“What is home?” That is a question I've been thinking about a lot lately. At first, I thought home was the place that was most comfortable. Recently since graduating, I believe that home is where my family is. A lot of the things that I know and do now, I’d like to thank my parents for. I identify as a second-generation Mexican Immigrant and first-generation to go to school. Being able to go to university was because of my parents. So I owe a lot of love and respect to them, especially my siblings.
I feel like the Twin Cities is my home. But the place that I've lived the longest is Rosemont, Minnesota. It is pretty much a little over 90% white people. That is a place that as a minority or a person of color, it tests your identity. There's a very low population of people of color, and there is very little diversity. You have to go through challenges in middle school and high school, like bringing your own ethnic food to school. They judge you, these cultural norms of ours, they judge you and bully you for it. For me, I was able to reassure myself like, yeah, I'm Mexican. I'm not going to compromise for what you're not comfortable with. Because this is who I am.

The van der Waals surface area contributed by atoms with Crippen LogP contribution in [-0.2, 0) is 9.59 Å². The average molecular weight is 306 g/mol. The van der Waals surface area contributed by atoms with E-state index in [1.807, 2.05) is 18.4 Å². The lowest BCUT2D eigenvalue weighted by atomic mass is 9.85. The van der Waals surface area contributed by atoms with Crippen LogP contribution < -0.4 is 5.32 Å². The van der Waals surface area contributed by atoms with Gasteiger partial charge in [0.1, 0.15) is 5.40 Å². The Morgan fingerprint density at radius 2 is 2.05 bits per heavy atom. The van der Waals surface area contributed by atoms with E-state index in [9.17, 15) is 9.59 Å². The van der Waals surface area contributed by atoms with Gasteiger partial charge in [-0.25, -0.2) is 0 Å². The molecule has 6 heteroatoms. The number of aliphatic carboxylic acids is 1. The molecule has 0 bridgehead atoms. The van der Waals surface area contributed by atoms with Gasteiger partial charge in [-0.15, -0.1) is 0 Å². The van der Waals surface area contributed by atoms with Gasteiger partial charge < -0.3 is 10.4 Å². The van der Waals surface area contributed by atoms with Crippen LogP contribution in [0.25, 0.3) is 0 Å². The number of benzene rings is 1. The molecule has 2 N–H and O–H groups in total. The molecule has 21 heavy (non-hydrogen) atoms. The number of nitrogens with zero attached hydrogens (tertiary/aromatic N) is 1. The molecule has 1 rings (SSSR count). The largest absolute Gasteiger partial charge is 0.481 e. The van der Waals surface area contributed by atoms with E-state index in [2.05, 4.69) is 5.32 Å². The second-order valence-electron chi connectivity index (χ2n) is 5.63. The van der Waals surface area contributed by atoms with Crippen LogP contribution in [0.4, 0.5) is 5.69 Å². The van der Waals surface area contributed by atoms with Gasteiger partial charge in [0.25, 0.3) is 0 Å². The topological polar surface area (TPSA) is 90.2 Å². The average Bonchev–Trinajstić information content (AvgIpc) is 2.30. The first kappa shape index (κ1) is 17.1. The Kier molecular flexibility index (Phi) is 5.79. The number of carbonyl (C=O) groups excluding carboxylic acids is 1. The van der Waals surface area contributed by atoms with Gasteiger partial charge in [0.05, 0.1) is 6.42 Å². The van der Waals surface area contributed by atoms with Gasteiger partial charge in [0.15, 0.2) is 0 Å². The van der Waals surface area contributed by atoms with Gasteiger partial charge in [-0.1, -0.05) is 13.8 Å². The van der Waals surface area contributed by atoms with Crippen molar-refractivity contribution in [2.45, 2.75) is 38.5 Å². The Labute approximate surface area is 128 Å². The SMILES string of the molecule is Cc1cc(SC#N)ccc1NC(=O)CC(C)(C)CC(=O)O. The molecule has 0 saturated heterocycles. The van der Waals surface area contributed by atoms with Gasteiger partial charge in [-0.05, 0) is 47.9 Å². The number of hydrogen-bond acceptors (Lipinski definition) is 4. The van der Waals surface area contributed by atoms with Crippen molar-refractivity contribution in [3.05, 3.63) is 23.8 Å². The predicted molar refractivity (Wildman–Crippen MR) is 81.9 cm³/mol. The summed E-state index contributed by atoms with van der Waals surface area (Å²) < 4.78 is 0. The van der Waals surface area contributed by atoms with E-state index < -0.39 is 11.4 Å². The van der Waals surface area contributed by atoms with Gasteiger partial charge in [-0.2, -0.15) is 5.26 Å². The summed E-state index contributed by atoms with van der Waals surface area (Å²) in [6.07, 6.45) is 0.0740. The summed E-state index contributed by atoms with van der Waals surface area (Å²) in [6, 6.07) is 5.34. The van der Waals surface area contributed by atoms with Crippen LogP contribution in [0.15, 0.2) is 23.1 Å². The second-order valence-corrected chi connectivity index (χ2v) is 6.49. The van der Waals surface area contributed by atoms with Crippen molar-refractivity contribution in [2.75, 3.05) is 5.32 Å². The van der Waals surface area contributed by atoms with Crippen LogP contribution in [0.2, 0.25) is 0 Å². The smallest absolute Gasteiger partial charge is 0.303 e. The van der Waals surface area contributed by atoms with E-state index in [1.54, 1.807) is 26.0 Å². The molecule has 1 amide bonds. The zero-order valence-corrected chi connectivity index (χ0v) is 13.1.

I went to St. Cloud State University, and my major was real estate. St. Cloud State is also a predominantly white institution. It’s like that feeling of never being your true self around a majority of white people. Because you're just a little brown speckle on a white canvas. You’ll always be noticed. Being a second-generation immigrant… It's hard. My parents didn’t have the time to learn the American education system, so I had to make time for it. Especially with college, my parents didn't know anything about it, so I had to figure everything out on my own. I had to figure out how to study and do time management.
My ultimate personal goal is to have unlimited happiness. I want to be that person that if you throw a ball at me, I’m always going to be happy. My career goal is to be in a real estate development that focuses on environmental issues and promotes more green spaces and wellness. A place that brings calmness, happiness, and peace. I feel like nature is the best thing that can solve any issue.
The pride of my culture was passed down to me. My dad was cheesy in that way. He’d say, “We're Mexican, not Mexican’t.” He would tell us, “Look, we’re doing just fine. Who says that Mexicans can't do it? Look, you went to college, we live in a house. We can do it. Be proud.”
Interview by Elizabeth Mendez (2021-2022 Storyteller)